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3 hours ago, wimvb said:

I never use ABE, just because it’s difficult to control. For some reason, my flats correct dustbunnies well enough, but don’t remove all vignetting, and I have to clean up with DBE. It works good enough if you put samples in each corner and along each side (=8), plus from each corner along the diagonal, at most half way in towards the centre (+4). No samples closer to the centre needed. You also don’t have to avoid stars, because the are excluded from the samples. The sample plot shows which pixels will be included in the calculation of the background model. Black means excluded, white means included. Gray is a measure for weight. As long as stars don’t have haloes, they will be excluded.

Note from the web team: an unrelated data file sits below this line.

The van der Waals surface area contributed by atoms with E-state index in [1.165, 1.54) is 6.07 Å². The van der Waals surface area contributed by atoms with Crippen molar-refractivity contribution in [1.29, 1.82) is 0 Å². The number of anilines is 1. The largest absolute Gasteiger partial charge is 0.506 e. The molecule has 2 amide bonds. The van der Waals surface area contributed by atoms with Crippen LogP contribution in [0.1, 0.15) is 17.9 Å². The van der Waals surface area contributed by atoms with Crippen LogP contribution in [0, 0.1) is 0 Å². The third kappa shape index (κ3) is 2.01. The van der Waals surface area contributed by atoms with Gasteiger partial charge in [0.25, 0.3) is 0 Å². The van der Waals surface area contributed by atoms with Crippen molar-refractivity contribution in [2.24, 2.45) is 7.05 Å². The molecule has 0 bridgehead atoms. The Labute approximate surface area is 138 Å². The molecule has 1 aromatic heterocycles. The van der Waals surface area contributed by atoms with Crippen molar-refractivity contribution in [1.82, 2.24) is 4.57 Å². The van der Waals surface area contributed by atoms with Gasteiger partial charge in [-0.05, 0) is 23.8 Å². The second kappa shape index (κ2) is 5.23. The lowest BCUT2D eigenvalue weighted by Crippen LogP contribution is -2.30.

@Jm1973: sorry for derailing this thread. Such is life on SGL, it makes this forum so alive and interesting. Welcome to the club. 😀

 

No problem. It's all very interesting, though a bit above my pay grade so to speak. :D

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7 hours ago, ollypenrice said:

I didn't address gradients in my first demo, I was focusing only on the stretch process, but Wim is quite right that they do need a fix. A gradient is simply a gradual drift in brightness across the image. If this drift is strongest in one colour (as it usually is) this will appear as a 'colour gradient.'  Where they come from is anybody's guess. Even at one of the darkest sites in mainland Europe I still get them on 99% of the images I take. (I'd have said 'on all of them' but I recently shot some gradient free colour data!)